Wealth and Want
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Injustice of Current Taxes

a synopsis of Robert V. Andelson and James M. Dawsey: From Wasteland to Promised land: Liberation Theology for a Post-Marxist World

To recognize that "the earth is the Lord's" is to see that the same God who established communities has also in his providence ordained for them, through the land itself, a just source of revenue. Yet, in the Wasteland in which we live, this revenue goes mainly into the pockets of monopolists, while communities meet their needs by extorting individuals the fruits of their honest toil. If ever there were any doubt that structural sin exists, our present system of taxation is the proof. Everywhere we see governments penalizing individuals for their industry and creativity, while the socially produced value of land is reaped by speculators in exact proportion to the land which they withhold. The greater the Wasteland, the greater the reward. Does this comport with any divine plan, or notion of justice and human rights? Or does it not, rather, perpetuate the Wasteland and prevent the realization of the Promised Land?

This not meant to suggest that land monopolists and speculators have a corner on acquisitiveness or the "profit motive," which is a well-nigh universal fact of human nature. As a group, they are no more sinful than are people at large, except to the degree that they knowingly obstruct reforms aimed at removing the basis of exploitation. Many abide by the dictum: "If one has to live under a corrupt system, it is better to be a beneficiary than a victim of it."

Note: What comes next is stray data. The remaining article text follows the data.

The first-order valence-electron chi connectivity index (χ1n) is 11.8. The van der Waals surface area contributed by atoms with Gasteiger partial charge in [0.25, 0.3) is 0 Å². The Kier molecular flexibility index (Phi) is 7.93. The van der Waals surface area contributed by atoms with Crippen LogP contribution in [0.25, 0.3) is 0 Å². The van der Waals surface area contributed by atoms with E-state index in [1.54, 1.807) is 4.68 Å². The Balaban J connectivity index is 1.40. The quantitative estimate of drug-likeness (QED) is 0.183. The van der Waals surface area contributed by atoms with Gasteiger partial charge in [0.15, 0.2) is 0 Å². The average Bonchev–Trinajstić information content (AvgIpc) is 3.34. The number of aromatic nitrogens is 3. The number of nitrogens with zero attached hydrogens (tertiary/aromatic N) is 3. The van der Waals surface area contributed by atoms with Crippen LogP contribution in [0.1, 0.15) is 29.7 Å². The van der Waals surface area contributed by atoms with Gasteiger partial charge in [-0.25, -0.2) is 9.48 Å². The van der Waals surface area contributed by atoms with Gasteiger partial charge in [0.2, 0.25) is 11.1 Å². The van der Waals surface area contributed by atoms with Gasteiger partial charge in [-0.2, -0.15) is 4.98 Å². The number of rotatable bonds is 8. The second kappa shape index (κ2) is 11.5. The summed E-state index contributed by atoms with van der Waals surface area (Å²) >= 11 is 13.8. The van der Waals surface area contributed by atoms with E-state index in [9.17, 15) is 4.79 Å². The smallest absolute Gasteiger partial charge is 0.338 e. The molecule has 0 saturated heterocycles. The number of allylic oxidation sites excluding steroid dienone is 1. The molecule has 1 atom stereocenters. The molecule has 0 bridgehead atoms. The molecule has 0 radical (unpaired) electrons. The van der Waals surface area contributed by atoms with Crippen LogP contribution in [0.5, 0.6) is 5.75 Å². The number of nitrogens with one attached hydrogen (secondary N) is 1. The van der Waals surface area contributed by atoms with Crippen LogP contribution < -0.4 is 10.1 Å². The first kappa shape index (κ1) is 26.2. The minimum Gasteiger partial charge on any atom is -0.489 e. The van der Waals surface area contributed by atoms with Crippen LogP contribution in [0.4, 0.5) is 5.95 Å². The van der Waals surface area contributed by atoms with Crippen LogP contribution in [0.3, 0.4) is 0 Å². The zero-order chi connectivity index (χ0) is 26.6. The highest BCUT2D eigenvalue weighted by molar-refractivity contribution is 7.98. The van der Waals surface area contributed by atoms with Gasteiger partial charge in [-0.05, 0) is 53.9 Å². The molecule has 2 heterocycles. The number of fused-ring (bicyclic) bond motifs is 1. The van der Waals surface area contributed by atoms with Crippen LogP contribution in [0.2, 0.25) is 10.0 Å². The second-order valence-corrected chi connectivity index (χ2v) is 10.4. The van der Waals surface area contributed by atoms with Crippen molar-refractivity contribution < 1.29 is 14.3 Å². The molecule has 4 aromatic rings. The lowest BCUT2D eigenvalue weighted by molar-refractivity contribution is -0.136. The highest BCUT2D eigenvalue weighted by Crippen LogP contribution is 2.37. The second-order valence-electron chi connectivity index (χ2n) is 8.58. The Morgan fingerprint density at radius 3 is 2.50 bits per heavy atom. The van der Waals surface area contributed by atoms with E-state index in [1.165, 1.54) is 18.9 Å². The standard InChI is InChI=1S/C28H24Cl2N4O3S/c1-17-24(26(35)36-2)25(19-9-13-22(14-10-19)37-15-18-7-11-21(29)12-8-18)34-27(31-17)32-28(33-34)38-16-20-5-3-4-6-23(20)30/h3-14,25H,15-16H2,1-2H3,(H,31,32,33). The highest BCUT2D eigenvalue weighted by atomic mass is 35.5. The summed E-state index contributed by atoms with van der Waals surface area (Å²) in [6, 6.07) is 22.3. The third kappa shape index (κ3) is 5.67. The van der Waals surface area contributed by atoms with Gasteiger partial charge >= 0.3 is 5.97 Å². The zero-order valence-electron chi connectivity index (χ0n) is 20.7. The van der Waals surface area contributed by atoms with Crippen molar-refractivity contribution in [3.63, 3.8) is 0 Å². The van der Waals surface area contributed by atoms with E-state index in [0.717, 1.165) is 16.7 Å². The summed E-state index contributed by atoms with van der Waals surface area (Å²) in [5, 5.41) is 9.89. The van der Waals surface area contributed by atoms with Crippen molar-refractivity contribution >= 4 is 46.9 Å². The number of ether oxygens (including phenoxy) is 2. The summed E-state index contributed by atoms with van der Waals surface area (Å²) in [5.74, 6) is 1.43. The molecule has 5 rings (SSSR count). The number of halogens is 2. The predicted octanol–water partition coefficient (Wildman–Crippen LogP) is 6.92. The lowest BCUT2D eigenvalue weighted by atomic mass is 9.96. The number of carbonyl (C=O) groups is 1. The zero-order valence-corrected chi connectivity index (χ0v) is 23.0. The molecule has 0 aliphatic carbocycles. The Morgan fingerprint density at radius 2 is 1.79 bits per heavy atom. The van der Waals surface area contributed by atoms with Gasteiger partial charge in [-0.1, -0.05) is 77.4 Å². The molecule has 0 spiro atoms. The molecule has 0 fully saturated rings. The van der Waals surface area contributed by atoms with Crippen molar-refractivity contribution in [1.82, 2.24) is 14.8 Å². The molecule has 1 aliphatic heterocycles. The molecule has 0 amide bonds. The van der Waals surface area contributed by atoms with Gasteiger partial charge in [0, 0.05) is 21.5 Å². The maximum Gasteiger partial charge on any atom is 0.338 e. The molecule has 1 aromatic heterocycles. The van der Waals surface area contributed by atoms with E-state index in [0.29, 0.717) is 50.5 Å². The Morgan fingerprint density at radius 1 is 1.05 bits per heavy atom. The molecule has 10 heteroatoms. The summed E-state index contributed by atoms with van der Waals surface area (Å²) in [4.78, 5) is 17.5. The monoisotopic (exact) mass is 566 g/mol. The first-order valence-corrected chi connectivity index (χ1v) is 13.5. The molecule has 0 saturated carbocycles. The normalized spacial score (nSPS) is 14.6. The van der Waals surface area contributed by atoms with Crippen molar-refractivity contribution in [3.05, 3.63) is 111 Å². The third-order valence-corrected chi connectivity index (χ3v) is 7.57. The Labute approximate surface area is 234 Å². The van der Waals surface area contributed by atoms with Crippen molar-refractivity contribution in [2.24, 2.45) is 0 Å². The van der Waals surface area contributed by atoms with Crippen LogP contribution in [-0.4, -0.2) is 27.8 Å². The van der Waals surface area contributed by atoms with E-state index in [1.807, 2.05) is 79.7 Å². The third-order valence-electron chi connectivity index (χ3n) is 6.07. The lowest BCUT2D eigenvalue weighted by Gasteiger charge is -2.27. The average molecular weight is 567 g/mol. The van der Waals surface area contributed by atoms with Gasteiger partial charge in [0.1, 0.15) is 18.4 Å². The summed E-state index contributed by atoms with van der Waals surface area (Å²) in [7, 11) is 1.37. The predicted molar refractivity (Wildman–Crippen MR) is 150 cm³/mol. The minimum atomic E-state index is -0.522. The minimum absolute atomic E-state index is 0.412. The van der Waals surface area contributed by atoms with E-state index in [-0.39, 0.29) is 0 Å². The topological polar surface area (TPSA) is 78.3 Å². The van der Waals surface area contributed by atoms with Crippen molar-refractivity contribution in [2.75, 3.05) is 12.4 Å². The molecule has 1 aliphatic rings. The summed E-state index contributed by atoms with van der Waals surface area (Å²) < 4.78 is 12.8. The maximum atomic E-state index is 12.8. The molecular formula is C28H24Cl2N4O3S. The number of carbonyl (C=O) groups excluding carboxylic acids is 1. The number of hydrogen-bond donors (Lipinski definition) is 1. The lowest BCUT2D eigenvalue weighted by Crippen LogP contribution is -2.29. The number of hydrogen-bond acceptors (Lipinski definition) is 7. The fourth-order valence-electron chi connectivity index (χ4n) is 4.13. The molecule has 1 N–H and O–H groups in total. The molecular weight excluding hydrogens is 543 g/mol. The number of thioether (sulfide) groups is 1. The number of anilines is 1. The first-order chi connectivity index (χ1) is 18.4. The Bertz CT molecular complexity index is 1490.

But they do not have to live under a corrupt system; no one does. The profit motive can be channeled in ways that are socially desirable as well as in ways that are socially destructive. Let us give testimony to our faith that the earth is the Lord's by building a social order in which there are no victims. Read the whole synopsis


Robert V. Andelson  Henry George and the Reconstruction of Capitalism

At present we have the ironic spectacle of the community penalizing the individual for his industry and initiative, and taking away from him a share of that which he produces, while at the same time lavishing upon the nonproducer undeserved windfalls which it -- the community -- produces. Henry George built his whole program around the principle: Let the individual keep all of that which he or she produces, and let the community keep all of that which it produces. ...

There are two things which a government can never do and still be just:

  • The first of these is to take for public purposes what rightfully belongs to private individuals or corporations.
  • The second is to give to private individuals or corporations what rightfully belongs to the public.

All wealth that is privately produced rightfully belongs to private individuals or corporations, and for the government to appropriate it is unjust. But land rent is publicly produced, and for the government to give it to private individuals or corporations is equally unjust. He who thinks himself prepared to justify in principle the private monopolization of land rent, must also be prepared to justify in principle the jobbery of the Tweed Ring and the looting of Teapot Dome -- not to mention the escapades of Michael Milken, Ivan Boesky, and Charles Keating.

In closing, I will summarize with a quotation from the late Dr. Viggo Starke, for many years a member of the Danish cabinet: "What I produce is mine. All mine! What you produce is yours. All yours! But that which none of us produced, but which we all lend value to together, belongs by right to all of us in common." This, in a nutshell, is the philosophy of Henry George.Read the whole article






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Wealth and Want
... because democracy alone hasn't yet led to a society in which all can prosper